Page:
Protesters gesture as they stand in a street in defiance of a midnight curfew meant to stem ongoing demonstrations in reaction to the shooting of Michael Brown in Ferguson, Missouri August 17, 2014. REUTERS/Lucas Jackson
A person was shot and seven people were arrested in Ferguson, Missouri early Sunday as protesters clashed with police despite a night curfew imposed on the embattled town.
The Ferguson curfew, which was in effect from midnight to 5 a.m. Sunday, was meant to quell days of violence that erupted after an unarmed black teenager was shot dead by a white police officer a week ago.
The person who was shot was critically wounded, and it was not clear why. The shooter was still at large, police said. Police said they arrested the seven for failing to disperse.
Missouri Governor Jay Nixon declared a state of emergency in Ferguson on Saturday following a week-long series of racially charged protests and instances of looting.
Civil rights activist Al Sharpton called for an end to violence and looting.
"One person was shot last night, and we don't know if was related to the protest or not, or who shot them, but we do not need more people hurt to stop the hurt," Sharpton said on his syndicated radio show "Hour of Power."
The protests were reignited after officials released the name of the police officer who shot Brown, Darren Wilson.
The latest confrontation occurred when demonstrators remained in the streets of the St. Louis suburb after curfew.
Law enforcement officials used loudspeakers to tell protesters to disperse immediately. Officers, equipped with gas masks and full-length shields, stood among and on top of armored vehicles.
Nixon imposed the curfew on Saturday after a week of racially charged protests and looting over the shooting of 18-year-old Michael Brown by Ferguson police officer Darren Wilson.
Nixon said on Sunday that in spite of the clashes, the curfew was a success and the community deserved credit.
"We are always disappointed when things are not perfect, but thousands of people spoke last night, thousands of people marched and not a single gunshot (was) fired by members of the law enforcement," he told CNN's news show "State of the Union.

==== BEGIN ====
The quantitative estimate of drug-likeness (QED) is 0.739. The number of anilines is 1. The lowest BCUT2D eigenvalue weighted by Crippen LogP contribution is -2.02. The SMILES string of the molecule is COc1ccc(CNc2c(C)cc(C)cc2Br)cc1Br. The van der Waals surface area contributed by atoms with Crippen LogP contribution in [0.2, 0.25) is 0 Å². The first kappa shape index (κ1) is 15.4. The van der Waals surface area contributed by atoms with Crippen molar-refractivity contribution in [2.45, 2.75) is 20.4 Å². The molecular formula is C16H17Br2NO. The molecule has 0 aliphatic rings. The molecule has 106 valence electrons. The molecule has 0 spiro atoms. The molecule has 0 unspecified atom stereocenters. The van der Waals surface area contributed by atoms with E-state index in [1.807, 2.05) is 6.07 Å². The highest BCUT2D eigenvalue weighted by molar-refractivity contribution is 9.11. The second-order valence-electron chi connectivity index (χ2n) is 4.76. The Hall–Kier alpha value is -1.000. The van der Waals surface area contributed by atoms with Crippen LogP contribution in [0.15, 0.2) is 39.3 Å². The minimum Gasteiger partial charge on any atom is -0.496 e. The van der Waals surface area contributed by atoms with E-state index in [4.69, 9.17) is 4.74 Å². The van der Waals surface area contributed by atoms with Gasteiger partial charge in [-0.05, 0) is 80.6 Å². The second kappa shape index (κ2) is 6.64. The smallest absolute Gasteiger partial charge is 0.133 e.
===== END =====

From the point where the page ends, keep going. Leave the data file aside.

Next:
"Members of the community helped last night to get through what could have been a very difficult night."
Nixon said he did not know how long the curfew would be in place. "We are trying to use the least amount of force to provide people the ability to speak while also protecting people's property," he said.
The person shot at a restaurant during the night was in critical condition, Missouri State Highway Patrol Captain Ron Johnson said. Police were unable to identify the victim, who he said was not shot by police. He said the shooter was still at large.
Johnson, entrusted with restoring order by the governor, said canisters of smoke and later teargas were fired as part of police attempts to reach the victim of the shooting, "and not in relation to the curfew." The wounded person was taken to hospital by bystanders before police could reach him.
Johnson also said someone had shot at a passing police car but was not apprehended.
The smoke and teargas canisters largely dispersed the crowd, some of whom had been chanting "No justice, no curfew, no peace", while others implored the crowd not to move forward towards police.
Sharpton, who is leading a rally with the dead teen's family on Sunday in Ferguson, said the violence and looting is undermining the protesters' fight.
"We cannot change it by becoming like those that we fight," he said. "I say to the young people, I understand your anger and you have a right to be angry, but don't go mad and burn up your own community."
The clashes have pitted mostly black protesters against mostly white police in a residential and retail district that has become a center of the unrest.
The violence flared over the death of a teenager that has been described in markedly different ways by the police and by a friend who was walking with Brown at the time, Dorian Johnson, 22.
Police say that after Wilson asked Brown to move out of the road onto a sidewalk, Brown reached into the patrol car and struggled with Wilson for the officer's service gun. Wilson, who sustained a facial injury, then shot Brown a number of times.
Johnson and at least one other witness have said the officer reached out through his car window to grab at Brown and the teenager was trying to get away from the officer when he was shot. Brown held up his hands in a sign of surrender but the officer got out of his patrol car and shot Brown several times, they said.
The U.S. Department of Justice is investigating for any civil rights violations, and the St. Louis County Police department has also launched a probe, and FBI agents were interviewing residents on Saturday.